“Hawg is one wild ride…” begins Bryan Smith’s blurb on the cover, and if I had to sum up this novel in five words, they’d be what I’d choose.
In the rural community of Miller’s Fork, a feral tusked beast is on the rampage, raping and slaughtering his way across the countryside.
The cast of characters includes a gang of tough bikers, a bewildered police force, some tenacious kids and a farmer who likes his religion dipped in fire and brimstone.
These folks come across as very real, producing some great dialogue and often also a sense of fun. The occasional grin-inducing, theatrical lines of dialogue are self-aware and saved for just the right moment.
But it’s not all smiles. There’s extreme violence, an impressive body count and one scene in which a pair of kids are trapped and terrorised by the terrifying Hawg had me holding my breath. The gore is in-yer-face, but pleasingly not at the expense of story.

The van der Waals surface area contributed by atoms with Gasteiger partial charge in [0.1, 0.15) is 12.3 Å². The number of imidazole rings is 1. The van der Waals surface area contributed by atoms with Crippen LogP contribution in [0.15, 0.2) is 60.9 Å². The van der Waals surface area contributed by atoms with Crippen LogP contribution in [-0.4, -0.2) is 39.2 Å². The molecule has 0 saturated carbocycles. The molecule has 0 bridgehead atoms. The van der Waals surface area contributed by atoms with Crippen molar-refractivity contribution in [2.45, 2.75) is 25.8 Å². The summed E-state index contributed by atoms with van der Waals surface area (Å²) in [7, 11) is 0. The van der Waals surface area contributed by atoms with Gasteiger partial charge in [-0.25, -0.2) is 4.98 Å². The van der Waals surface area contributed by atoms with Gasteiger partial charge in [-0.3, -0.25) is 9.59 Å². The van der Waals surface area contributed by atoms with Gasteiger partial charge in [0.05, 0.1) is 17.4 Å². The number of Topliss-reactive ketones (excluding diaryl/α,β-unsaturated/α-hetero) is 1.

I have a couple of negatives. In the first half of the book, I had to flick back a couple of times to keep up with who was whom. The second gripe was a Hawg chase through a printworks. It was a blast at first – a joyous slab of carnage – but went on for just a couple of pages too long and I was getting bored by the time it finished, which was a shame.
But overall, this book is bang on. There’s some visceral ideas, nods to the genre and a strong sense of place. In fact, the pace and vision of Hawg would translate perfectly into a movie. The film-makers would need a stout cast, a talented director and truckloads of fake blood and offal to do it justice.
You know you want to. Hawg needs to play.